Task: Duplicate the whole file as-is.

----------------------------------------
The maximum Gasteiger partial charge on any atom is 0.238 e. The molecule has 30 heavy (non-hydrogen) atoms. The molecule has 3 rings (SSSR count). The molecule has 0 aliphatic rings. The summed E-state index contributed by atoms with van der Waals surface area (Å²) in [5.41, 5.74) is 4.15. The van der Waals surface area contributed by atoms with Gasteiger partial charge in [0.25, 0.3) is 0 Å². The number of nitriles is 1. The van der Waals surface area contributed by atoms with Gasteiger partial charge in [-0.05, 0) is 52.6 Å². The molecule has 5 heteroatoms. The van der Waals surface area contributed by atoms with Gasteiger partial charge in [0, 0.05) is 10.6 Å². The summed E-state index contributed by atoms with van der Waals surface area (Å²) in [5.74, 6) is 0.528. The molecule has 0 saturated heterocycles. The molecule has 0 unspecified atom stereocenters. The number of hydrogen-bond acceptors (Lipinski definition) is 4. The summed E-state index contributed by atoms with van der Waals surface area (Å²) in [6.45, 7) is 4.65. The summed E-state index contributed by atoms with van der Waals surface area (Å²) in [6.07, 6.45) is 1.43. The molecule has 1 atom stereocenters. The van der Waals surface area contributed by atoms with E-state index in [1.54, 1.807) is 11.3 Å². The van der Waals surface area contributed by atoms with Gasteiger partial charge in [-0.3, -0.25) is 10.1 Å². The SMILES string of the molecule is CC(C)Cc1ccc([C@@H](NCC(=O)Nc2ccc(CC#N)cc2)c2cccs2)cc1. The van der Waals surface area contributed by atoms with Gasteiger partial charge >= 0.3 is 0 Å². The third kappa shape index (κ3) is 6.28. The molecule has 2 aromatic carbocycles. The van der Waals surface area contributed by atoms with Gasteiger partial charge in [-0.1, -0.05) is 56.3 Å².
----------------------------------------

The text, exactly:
The maximum Gasteiger partial charge on any atom is 0.238 e. The molecule has 30 heavy (non-hydrogen) atoms. The molecule has 3 rings (SSSR count). The molecule has 0 aliphatic rings. The summed E-state index contributed by atoms with van der Waals surface area (Å²) in [5.41, 5.74) is 4.15. The van der Waals surface area contributed by atoms with Gasteiger partial charge in [0.25, 0.3) is 0 Å². The number of nitriles is 1. The van der Waals surface area contributed by atoms with Gasteiger partial charge in [-0.05, 0) is 52.6 Å². The molecule has 5 heteroatoms. The van der Waals surface area contributed by atoms with Gasteiger partial charge in [0, 0.05) is 10.6 Å². The summed E-state index contributed by atoms with van der Waals surface area (Å²) in [5.74, 6) is 0.528. The molecule has 0 saturated heterocycles. The molecule has 0 unspecified atom stereocenters. The number of hydrogen-bond acceptors (Lipinski definition) is 4. The summed E-state index contributed by atoms with van der Waals surface area (Å²) in [6.45, 7) is 4.65. The summed E-state index contributed by atoms with van der Waals surface area (Å²) in [6.07, 6.45) is 1.43. The molecule has 1 atom stereocenters. The van der Waals surface area contributed by atoms with E-state index in [1.54, 1.807) is 11.3 Å². The van der Waals surface area contributed by atoms with Gasteiger partial charge in [-0.3, -0.25) is 10.1 Å². The SMILES string of the molecule is CC(C)Cc1ccc([C@@H](NCC(=O)Nc2ccc(CC#N)cc2)c2cccs2)cc1. The van der Waals surface area contributed by atoms with Gasteiger partial charge >= 0.3 is 0 Å². The third kappa shape index (κ3) is 6.28. The molecule has 2 aromatic carbocycles. The van der Waals surface area contributed by atoms with Gasteiger partial charge in [-0.1, -0.05) is 56.3 Å².